The One Place Where Your Funeral Home’s Dropping The Ball
Originally Published on the funeralOne Blog
No business professional enjoys having to sell someone on the value of what they do. In an ideal world, all of the families in our community would fully understand the healing power that a funeral service can bring during a time of loss. They would be running to us, excited for the possibility to celebrate their loved one’s life and give them a meaningful send-off. But unfortunately, that doesn’t happen (especially in the funeral profession) so we’re left trying to market and advertise our services to people who would rather not have to think about a funeral at all.
And while digital and social marketing has completely revolutionized the way that many small businesses reach their communities, funeral professionals are still hesitant about connecting with families online. They instead prefer to stay focused on traditional marketing tactics, like word-of-mouth advertising and referrals… but even these strategies leave much to be desired.
To learn more about what funeral directors can do to better connect with their communities, we connected with one of our favorite funeral innovators, Doug Gober, last month. And we were surprised to learn that the place where most funeral directors currently fall short when it comes to marketing their services is right inside of their funeral home.
“The most underutilized opportunity in funeral service is the gathering,” Doug said. “Whether that gathering takes place at a church, in a funeral home, on a beach… wherever it might be.” And what opportunity exactly is he talking about? The chance to explain to people with no grief (namely, the people coming into your funeral home solely to support their friends and family) what we as funeral professionals can do.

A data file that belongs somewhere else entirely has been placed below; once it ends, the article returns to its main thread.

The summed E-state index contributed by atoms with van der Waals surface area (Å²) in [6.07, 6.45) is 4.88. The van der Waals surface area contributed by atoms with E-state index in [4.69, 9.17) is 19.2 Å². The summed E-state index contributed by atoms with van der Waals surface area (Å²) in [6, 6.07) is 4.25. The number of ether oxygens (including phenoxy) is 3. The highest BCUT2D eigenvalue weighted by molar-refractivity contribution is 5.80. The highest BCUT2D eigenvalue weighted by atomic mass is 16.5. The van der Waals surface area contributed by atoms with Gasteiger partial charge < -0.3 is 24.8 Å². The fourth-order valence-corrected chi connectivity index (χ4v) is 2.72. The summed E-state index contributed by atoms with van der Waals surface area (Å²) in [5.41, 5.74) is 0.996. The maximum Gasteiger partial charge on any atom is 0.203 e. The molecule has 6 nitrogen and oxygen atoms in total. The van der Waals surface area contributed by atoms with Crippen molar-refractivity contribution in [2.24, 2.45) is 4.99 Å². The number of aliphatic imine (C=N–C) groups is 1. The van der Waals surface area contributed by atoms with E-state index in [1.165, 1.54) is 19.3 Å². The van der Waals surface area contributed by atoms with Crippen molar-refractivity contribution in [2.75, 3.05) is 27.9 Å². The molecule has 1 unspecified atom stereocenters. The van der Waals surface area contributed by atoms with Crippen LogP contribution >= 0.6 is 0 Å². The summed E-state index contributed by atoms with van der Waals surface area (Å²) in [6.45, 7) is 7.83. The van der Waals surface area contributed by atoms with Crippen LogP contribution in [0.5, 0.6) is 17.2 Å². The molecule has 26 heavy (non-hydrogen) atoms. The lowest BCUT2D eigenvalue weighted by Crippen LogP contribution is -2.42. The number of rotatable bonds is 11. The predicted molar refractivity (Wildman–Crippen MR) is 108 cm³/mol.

Opportunities Where Funeral Professionals Fall Short
What are some of the most valuable marketing and advertising opportunities out there that most funeral professionals are currently ignoring? For starters, falling short in these three areas of a funeral service…
1. Not marketing yourself to guests
According to Doug, one of the most ignored opportunities in funeral service today is not marketing yourself to the funeral guests who are walking through your doors. “We have people walking in our front door for free,” he said. “They usually have have to initiate almost any other contact with us, but on this occasion, we literally have people flooding into our doors without paying any money for advertising… We are creating traffic, and that’s what advertising is about, right? If we can create traffic in our store, a certain number of those people are likely to purchase something from us. But we create traffic by default and then ignore it.”
2. Not showcasing the value of your services
When people walk into a funeral home, they typically have one of two responses. You could have something like, “Oh, I’m really glad I came today because the service was really cool. What they did was really neat, and I liked it.” Or, they will get in their car after the service and look over to their loved one and say, “I don’t know what I want to do when it’s my time, but I sure as heck don’t want it to be like this.”
According to Doug, that’s when you’ve lost them. Once they have decided that they saw nothing of value or meaning inside of a funeral service, “all they’re going to do instead is go directly to cremation. Because they didn’t see any real value in what occurred, nor did they see something they would like to have when it’s their time.”
3. Not helping people imagine their own possibilities